Sharing our travels to the great outdoors - birddogs and birdhunting, flyfishing, hiking, canoeing, cycling, birdwatching, sharing great music, beer and wine drinking and the next adventure.
Thursday, December 16, 2010
Buckwheat and Ramble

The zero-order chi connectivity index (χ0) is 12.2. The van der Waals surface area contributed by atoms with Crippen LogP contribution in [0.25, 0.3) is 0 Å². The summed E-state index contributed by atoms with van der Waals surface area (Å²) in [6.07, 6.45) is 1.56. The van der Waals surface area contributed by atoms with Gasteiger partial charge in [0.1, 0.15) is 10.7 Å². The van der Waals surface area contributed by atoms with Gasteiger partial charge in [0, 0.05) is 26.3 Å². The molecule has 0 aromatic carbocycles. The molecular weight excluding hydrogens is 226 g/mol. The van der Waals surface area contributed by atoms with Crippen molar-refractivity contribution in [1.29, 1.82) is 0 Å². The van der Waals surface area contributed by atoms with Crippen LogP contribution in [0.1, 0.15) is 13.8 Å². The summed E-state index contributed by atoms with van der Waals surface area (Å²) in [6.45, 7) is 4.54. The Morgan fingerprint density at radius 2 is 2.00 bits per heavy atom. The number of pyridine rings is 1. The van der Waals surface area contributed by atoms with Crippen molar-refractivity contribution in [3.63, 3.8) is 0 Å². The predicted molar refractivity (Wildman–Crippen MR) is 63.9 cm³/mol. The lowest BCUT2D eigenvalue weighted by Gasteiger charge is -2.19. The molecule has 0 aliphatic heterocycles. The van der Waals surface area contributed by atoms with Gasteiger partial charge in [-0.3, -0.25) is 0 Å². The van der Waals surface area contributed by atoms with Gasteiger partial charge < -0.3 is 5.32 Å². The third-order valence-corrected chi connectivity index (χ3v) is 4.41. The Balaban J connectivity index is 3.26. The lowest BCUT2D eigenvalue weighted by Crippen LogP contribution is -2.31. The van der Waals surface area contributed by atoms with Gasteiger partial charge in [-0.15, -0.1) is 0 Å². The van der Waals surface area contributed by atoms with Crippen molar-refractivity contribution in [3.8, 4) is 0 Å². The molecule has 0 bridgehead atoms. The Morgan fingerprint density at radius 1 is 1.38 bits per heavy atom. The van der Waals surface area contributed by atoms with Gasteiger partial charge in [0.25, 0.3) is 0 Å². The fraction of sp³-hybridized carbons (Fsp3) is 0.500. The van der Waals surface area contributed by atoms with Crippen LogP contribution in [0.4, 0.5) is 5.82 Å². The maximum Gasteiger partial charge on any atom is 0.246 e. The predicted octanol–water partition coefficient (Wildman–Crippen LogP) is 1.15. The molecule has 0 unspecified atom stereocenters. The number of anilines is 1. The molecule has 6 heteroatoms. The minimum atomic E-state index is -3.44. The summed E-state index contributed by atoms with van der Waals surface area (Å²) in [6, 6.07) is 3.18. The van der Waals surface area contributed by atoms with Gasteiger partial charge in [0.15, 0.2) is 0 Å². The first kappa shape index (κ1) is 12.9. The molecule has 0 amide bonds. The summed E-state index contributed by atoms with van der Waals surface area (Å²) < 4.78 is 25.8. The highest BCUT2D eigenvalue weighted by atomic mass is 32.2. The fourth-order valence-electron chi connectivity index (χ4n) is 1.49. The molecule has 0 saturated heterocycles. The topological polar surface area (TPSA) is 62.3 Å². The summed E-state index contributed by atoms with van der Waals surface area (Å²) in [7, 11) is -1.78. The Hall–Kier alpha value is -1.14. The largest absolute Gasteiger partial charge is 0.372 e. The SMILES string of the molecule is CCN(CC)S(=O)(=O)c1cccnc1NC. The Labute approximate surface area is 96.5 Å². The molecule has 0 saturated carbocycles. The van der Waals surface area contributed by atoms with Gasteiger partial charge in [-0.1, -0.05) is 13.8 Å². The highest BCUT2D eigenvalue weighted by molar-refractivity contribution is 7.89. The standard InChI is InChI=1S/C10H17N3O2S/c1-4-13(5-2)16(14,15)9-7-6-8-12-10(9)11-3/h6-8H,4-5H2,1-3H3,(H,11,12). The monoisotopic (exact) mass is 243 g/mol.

We pulled into Southwest Kansas on our annual family pheasant expedition riding a tailwind that we were sure would blow little Toto (all eight of them) into Nebraska. The dogs and hotel secured,we headed to Billy's Bar, great name, to find some Kansas beer .Boulevard Wheat from Kansas City was as close as we could find so we made that work. Sometime during the not so still of the night the wind did an about face and raised its game several notches! Saturday was a really lousey day to be outside in that part of the world. Anna's new husband ,Jimbo, was on his first pheasant hunt and I'm sure he was ready to go back to the cold wet duck blind than to push ahead into a forty-five mph wind. By noon we were shutout, cold, sandblasted and discouraged. I had dirt in places I didn't know you could have dirt. That afternoon we turned loose and set free the little brown dogs to shine. They really did. No bird on the ground was safe from getting a cold nose on it's butt. Jack the Dog and Hazel ,both English Setters, were starting to figure out this game. Also ,Jimbo had brought his" pipe cleaner" Ramble (Wirehaired Pointing Griffon) and although neither had done this before they both adapted quickly. By the end of the day the wind still hadn't layed. I am sure Auntie Em was now blown southeast to Okie City and was drinking in the Wormy Dog Saloon listening to Billy Joe Shaver and plotting her revenge. Sunday the temperature was even colder but the wind had blown itself to oblivion and was gone. Damn it felt good to be outside. We had about the same amount of luck with the birds, William and Jimbo made their shots count, Anna's streak continues. There is a small bit of debate about one bird though. Buckwheat was the star of the show.His son ,Pierre ,came unglued at a most unfortunate time and it took some remembering of Thomas P Ness dog training wisdom to get him back on track. He is a really good pheasant dog. Boykins are made to be upland dogs, their desire to hunt and please plus a great tracking instinct is a deadly combination.We were all very impressed with Ramble the WP Griffon and Jack the Dog is a pleasure to follow. It was very enjoyable to watch a dog that looked like a white speck in Montana and Texas adapt to going side to side in corn stubble or crp land.We can't think of a better way to spend a few days together out on the prairies and great plains than following beautiful dogs and seeing new places. We hope Susan can make it next year - we need a driver and dog handler! If we could tap our Russell boots together three times and make the drive shorter, we'd be back next week.